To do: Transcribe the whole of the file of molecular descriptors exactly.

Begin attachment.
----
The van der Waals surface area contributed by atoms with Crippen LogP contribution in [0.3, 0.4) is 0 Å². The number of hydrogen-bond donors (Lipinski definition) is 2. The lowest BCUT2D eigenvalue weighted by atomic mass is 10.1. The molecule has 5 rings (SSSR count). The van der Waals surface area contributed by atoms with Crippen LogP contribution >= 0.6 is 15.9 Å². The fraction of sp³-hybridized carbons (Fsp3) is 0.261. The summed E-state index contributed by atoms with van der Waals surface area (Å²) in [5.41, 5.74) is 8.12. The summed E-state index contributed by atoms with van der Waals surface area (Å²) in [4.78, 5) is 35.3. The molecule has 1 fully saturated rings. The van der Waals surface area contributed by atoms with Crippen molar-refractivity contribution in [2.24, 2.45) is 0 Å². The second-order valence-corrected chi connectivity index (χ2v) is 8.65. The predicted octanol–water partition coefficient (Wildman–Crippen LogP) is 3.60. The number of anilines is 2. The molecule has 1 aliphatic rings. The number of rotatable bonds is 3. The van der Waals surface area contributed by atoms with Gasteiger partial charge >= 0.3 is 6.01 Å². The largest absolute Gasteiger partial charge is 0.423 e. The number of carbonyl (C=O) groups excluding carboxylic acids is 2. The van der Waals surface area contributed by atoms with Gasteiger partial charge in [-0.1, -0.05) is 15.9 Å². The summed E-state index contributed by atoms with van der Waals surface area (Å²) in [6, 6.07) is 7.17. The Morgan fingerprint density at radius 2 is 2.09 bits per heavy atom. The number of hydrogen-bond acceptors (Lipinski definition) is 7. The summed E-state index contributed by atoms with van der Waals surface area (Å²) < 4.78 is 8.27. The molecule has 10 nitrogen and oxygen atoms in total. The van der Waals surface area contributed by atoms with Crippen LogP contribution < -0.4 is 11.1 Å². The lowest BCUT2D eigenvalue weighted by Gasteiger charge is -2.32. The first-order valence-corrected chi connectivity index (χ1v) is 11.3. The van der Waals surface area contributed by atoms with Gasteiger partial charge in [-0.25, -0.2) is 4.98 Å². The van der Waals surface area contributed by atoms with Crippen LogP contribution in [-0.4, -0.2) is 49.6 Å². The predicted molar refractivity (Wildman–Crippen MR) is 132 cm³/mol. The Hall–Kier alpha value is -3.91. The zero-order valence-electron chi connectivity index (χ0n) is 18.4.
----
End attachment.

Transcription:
The van der Waals surface area contributed by atoms with Crippen LogP contribution in [0.3, 0.4) is 0 Å². The number of hydrogen-bond donors (Lipinski definition) is 2. The lowest BCUT2D eigenvalue weighted by atomic mass is 10.1. The molecule has 5 rings (SSSR count). The van der Waals surface area contributed by atoms with Crippen LogP contribution >= 0.6 is 15.9 Å². The fraction of sp³-hybridized carbons (Fsp3) is 0.261. The summed E-state index contributed by atoms with van der Waals surface area (Å²) in [5.41, 5.74) is 8.12. The summed E-state index contributed by atoms with van der Waals surface area (Å²) in [4.78, 5) is 35.3. The molecule has 1 fully saturated rings. The van der Waals surface area contributed by atoms with Crippen molar-refractivity contribution in [2.24, 2.45) is 0 Å². The second-order valence-corrected chi connectivity index (χ2v) is 8.65. The predicted octanol–water partition coefficient (Wildman–Crippen LogP) is 3.60. The number of anilines is 2. The molecule has 1 aliphatic rings. The number of rotatable bonds is 3. The van der Waals surface area contributed by atoms with Gasteiger partial charge >= 0.3 is 6.01 Å². The largest absolute Gasteiger partial charge is 0.423 e. The number of carbonyl (C=O) groups excluding carboxylic acids is 2. The van der Waals surface area contributed by atoms with Gasteiger partial charge in [-0.1, -0.05) is 15.9 Å². The summed E-state index contributed by atoms with van der Waals surface area (Å²) in [6, 6.07) is 7.17. The Morgan fingerprint density at radius 2 is 2.09 bits per heavy atom. The number of hydrogen-bond acceptors (Lipinski definition) is 7. The summed E-state index contributed by atoms with van der Waals surface area (Å²) < 4.78 is 8.27. The molecule has 10 nitrogen and oxygen atoms in total. The van der Waals surface area contributed by atoms with Crippen LogP contribution < -0.4 is 11.1 Å². The lowest BCUT2D eigenvalue weighted by Gasteiger charge is -2.32. The first-order valence-corrected chi connectivity index (χ1v) is 11.3. The van der Waals surface area contributed by atoms with Gasteiger partial charge in [-0.25, -0.2) is 4.98 Å². The van der Waals surface area contributed by atoms with Crippen LogP contribution in [-0.4, -0.2) is 49.6 Å². The predicted molar refractivity (Wildman–Crippen MR) is 132 cm³/mol. The Hall–Kier alpha value is -3.91. The zero-order valence-electron chi connectivity index (χ0n) is 18.4.